Save Those Old Music Files, Content Markets Are Brewing
Hoard all those old songs, e-books, and applications. A new patent for Amazon, and a start-up in Cambridge, Mass., point to a possible coming era of used digital content sales.
In late January, Amazon received patent No. 8,364,595 for a "secondary market in digital objects." The patent describe an electronic marketplace for used e-books, music, video, computer applications and other digital content that is transferred by moving, streaming or download to another digital storage.
In Amazon's vision, after the content is transferred, the original content is deleted from the seller's storage. A digital object is allowed a certain number, or a threshold, of moves and downloads for a given owner, and when that number is reached the owner's rights to transfer expire.
'Future of the Digital Space'
In addition to being a sale, the transfer also could represent a rental, a gift, a loan or a trade. This approach, the patent says, maintains "scarcity" of the digital object by limiting the number of copies, and it implies there are an expanded set of rights obtained by the digital object's owner. "A 'used' digital object is one to which a user has legitimately obtained access or ownership rights," the patent said, "which the user may permissibly transfer to another user."
A start-up called ReDigi, based in Cambridge and launched in 2011, is already undertaking an actual used digital content market. ReDigi analyzes the material you want to sell, such as a song, to make sure it was purchased and not simply copied from some source. The file is then uploaded to ReDigi's cloud, and a ReDigi desktop program on the seller's machine makes sure the original is erased and no additional copies are made.
ReDigi is currently being sued by Capitol Records for copyright infringement, but ReDigi claims its approach is legal because the first-sale doctrine allows an owner to resell a purchased item of intellectual property, such as a book or CD. On Wednesday, Capitol was denied a preliminary injunction to shut down ReDigi, although the record company's suit is moving forward.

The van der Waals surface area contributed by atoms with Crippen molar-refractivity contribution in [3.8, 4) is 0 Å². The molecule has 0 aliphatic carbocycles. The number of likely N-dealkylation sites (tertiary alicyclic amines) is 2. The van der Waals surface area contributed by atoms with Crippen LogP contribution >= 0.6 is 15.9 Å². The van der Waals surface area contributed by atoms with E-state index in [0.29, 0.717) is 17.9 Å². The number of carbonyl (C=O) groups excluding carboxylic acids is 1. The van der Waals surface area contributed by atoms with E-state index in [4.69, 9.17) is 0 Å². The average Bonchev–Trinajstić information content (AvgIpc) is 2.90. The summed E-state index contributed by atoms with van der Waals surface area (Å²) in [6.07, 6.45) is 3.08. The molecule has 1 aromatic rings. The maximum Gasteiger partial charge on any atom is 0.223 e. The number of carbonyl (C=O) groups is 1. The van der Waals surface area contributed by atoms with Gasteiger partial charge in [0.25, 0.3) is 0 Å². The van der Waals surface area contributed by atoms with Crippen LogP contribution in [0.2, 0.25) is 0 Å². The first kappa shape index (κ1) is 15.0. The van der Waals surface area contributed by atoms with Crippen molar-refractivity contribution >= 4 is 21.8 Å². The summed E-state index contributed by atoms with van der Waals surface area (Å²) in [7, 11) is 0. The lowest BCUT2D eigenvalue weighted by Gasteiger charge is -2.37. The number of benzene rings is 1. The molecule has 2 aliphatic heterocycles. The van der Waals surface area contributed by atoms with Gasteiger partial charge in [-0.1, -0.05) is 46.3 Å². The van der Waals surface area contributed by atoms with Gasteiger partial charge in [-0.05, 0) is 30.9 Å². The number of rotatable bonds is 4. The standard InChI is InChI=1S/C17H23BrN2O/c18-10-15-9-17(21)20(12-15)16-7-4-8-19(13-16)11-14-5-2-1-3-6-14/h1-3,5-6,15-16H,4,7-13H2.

Earlier this week, ReDigi responded to Amazon's patent by saying that, while the Amazon patent provides "further proof that the secondary market is the future of the digital space," its model is "significantly different" from Amazon's.
'Transfer,' Not 'Copy'
ReDigi said that Amazon's patent describes a " 'copy and delete' mechanism," and said that this approach has been central to the "music and publishing industries' skepticism and opposition to a 'used' digital marketplace."
By contrast, ReDigi said, its advanced technology uses a "transfer only mechanism" that first verifies the digital object is "legally eligible for resale," and then "only the 'original' good is instantaneously/atomically transferred from seller to buyer without any copies."
While ReDigi does not clarify how its "transfer" is not a "copy" but Amazon's transfer is, it adds that, unlike Amazon's model, there is "participation of all parties from consumer to artist/author to copyright holder" in the profit chain.
Melissa Webster, program director for content technologies at IDC, called the idea of a user digital content marketplace "a very intriguing concept." She noted, however, that the intellectual property laws for digital content provide "no clear picture" of what might be acceptable, plus different categories of content have different and often complex terms and conditions attached to their sale.
Webster said that, as an experiment about a year ago, she tried to sell on eBay a used software application, and was confronted with a variety of conditions, rights limitations and forms to navigate. But, she noted, if the software vendors and other rights holders got a piece of the resale, perhaps the rights structures will be simplified to accommodate such a market.